MORE IMPORTANTLY: she's lying to you and refusing to communicate about an important issue. That would be a friendship ender for me, right there.
posted by waterisfinite at 10:44 AM on June 28, 2014 [1 favorite]

I can't imagine staying with this person. No trust = no relationship. I could probably tolerate the snooping, but the LYING? That's the line that can't be crossed for me.

Here is the action plan:

- Change all your passwords
- Change your lock if she has a key. Sort of overkill, but for $50 bucks you eliminate potential problems.
- Box up her stuff.
- Text her back saying, "No need to discuss. Where would you like me to drop off your things? I can leave it to friend if you prefer."
- Drop her stuff and then block contact.
posted by 26.2 at 1:53 PM on June 28, 2014 [2 favorites]

Not sure if this is a huge lack of respect thing. People are people, and we deal with all sorts of insecurities and issues. Yes she is suddenly insecure, so what? Maybe some of your behavior has made her question herself and maybe she has bad experiences in the past (the world isn't exactly full of affair free couples). She lied to you and yes that is terrible. But, is she a perpetual liar? Does she always lie about things or is this the first lie you have seen?

I think it is ridiculous how some of the advice given is to drop her. WTF. You have been together for 8 months, the least you both can do is sit your butt down and communicate about this.
posted by jellyjam at 2:07 PM on June 28, 2014 [1 favorite]

Talk to her - in person - let her know that this bothers you, what your boundaries are, and make it clear that part of the reason it bothers you is because she is feeling insecure and you want to address that. Also, password protect your phone.

I don't think this one incident is enough to DTMFA but if there's a second then it's time to go.
posted by bgal81 at 6:27 PM on June 30, 2014

Some posters here have suggested that maybe something has happened to make her more insecure; I would like to propose that the "Thing" could be merely the passage of time. After 8 months, a relationship can seem more serious and, therefore, to some people, scary. You haven't told us how serious the relationship really is: have you told each other you love each other? have you promised that you won't see other people, or is that just assumed? Are you at all flirtatious? Are you really serious about her and thinking about a future together?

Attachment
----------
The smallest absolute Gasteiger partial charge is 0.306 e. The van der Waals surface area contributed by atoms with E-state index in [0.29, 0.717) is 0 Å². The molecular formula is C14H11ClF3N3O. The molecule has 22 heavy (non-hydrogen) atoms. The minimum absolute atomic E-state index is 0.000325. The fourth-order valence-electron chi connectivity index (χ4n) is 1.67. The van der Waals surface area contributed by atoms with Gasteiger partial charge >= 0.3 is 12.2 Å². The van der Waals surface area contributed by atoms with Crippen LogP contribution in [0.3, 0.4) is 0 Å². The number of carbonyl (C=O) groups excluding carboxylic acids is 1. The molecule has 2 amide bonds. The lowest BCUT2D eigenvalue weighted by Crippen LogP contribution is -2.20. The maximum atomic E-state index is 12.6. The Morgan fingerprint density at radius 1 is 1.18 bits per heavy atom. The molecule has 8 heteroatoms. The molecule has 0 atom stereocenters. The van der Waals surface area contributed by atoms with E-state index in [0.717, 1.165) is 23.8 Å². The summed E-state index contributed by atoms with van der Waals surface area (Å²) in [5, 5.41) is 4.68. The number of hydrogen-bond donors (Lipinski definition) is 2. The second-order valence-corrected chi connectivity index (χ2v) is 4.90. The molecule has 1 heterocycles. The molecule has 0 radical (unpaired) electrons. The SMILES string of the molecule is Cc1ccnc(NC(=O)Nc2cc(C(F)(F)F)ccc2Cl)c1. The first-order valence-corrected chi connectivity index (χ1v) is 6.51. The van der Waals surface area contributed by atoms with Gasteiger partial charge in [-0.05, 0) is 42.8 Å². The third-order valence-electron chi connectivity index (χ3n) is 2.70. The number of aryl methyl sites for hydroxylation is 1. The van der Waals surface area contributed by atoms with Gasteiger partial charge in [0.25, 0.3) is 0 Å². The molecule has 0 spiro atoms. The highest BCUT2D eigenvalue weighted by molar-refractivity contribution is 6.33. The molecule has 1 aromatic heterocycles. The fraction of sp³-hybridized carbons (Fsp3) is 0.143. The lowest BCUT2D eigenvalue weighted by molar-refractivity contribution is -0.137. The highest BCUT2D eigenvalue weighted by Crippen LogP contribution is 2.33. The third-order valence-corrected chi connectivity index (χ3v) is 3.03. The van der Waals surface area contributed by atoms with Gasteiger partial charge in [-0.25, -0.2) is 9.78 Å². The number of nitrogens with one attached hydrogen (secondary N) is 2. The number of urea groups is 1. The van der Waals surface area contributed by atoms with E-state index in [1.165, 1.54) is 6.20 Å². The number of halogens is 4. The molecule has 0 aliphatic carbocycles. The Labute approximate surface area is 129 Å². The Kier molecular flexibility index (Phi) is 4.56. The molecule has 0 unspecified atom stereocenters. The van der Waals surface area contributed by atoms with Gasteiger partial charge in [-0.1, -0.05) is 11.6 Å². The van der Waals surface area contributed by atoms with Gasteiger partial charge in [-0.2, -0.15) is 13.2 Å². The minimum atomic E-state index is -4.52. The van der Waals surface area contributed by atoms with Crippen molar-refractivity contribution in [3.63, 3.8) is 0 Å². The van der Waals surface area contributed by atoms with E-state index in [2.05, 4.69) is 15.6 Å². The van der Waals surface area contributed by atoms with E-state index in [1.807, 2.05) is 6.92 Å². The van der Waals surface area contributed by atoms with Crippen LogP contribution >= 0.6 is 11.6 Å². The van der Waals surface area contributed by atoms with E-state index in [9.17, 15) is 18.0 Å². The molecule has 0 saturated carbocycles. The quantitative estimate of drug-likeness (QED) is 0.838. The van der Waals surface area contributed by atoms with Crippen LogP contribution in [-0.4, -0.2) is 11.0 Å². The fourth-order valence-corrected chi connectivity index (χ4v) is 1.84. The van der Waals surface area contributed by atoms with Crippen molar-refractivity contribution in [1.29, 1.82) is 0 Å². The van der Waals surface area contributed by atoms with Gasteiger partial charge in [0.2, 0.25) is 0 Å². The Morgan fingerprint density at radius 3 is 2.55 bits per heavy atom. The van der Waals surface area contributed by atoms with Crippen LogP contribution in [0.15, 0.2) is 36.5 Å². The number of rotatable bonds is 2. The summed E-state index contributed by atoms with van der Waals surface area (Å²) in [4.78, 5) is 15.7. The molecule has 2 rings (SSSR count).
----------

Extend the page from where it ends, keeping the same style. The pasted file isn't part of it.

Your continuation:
Some posters above have said that it's okay for their partners to look at their mail, etc. But these are long-term relationships that are apparently very secure, so it's no big deal. I'm in a relationship like that (23 years thus far) but, eight months in, it would have been a big problem if he had caught me spying on his smart phone messages (luckily there were no smart phones then or I probably wouldn't have been able to resist!).

Then there is the subject of her relationship history, as some have pointed out: is she used to being taken seriously? has she been cheated on? And the gender thing, or, rather, the one-down thing: some people just don't trust at the beginning of serious relationships, but that doesn't mean they're always going to spy on you for the rest of your life.

I agree that it was immature of her to refuse to talk about the situation and to say she didn't "feel well," but it sounds as if she feels terribly ashamed and can't face it. To my 64-year-old mind, 28 isn't so very very old that one always act correctly and "maturely." (and you don't always at 64 either, believe me, especially when love and abandonment issues are at stake)

Then there's the issue of the password -- why does she have your password if she's not allowed to look at stuff?

If you're really crazy about her I wouldn't break up over this just yet, but definitely reassure her that she is the only one in your life (if it's true), you do not want anyone else, and you have nothing to hide from her. Then see what happens. I think all the people who are telling you to change all your passwords, etc., are being rather hysterical about this. She's not a criminal. No need to change the locks just yet.
posted by DMelanogaster at 5:06 PM on June 5, 2015